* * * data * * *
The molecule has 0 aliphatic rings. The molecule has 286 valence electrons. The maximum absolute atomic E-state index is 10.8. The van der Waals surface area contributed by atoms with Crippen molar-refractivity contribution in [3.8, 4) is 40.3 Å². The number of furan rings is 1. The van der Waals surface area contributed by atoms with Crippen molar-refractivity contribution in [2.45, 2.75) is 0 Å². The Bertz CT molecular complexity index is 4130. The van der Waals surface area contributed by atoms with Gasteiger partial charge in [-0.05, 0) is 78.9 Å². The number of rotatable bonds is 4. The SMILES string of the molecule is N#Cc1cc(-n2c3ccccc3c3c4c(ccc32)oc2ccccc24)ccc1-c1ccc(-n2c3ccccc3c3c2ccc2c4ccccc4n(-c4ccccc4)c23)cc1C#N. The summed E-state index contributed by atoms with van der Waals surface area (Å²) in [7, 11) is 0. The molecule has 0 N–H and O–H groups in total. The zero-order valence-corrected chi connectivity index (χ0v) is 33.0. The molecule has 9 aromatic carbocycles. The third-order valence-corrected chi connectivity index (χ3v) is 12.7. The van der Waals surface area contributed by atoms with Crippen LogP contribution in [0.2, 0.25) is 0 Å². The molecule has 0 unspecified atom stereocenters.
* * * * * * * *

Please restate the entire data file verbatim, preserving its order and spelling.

The molecule has 0 aliphatic rings. The molecule has 286 valence electrons. The maximum absolute atomic E-state index is 10.8. The van der Waals surface area contributed by atoms with Crippen molar-refractivity contribution in [3.8, 4) is 40.3 Å². The number of furan rings is 1. The van der Waals surface area contributed by atoms with Crippen molar-refractivity contribution in [2.45, 2.75) is 0 Å². The Bertz CT molecular complexity index is 4130. The van der Waals surface area contributed by atoms with Gasteiger partial charge in [-0.05, 0) is 78.9 Å². The number of rotatable bonds is 4. The SMILES string of the molecule is N#Cc1cc(-n2c3ccccc3c3c4c(ccc32)oc2ccccc24)ccc1-c1ccc(-n2c3ccccc3c3c2ccc2c4ccccc4n(-c4ccccc4)c23)cc1C#N. The summed E-state index contributed by atoms with van der Waals surface area (Å²) in [7, 11) is 0. The molecule has 0 N–H and O–H groups in total. The zero-order valence-corrected chi connectivity index (χ0v) is 33.0. The molecule has 9 aromatic carbocycles. The third-order valence-corrected chi connectivity index (χ3v) is 12.7. The van der Waals surface area contributed by atoms with Crippen LogP contribution in [0.2, 0.25) is 0 Å². The molecule has 0 unspecified atom stereocenters.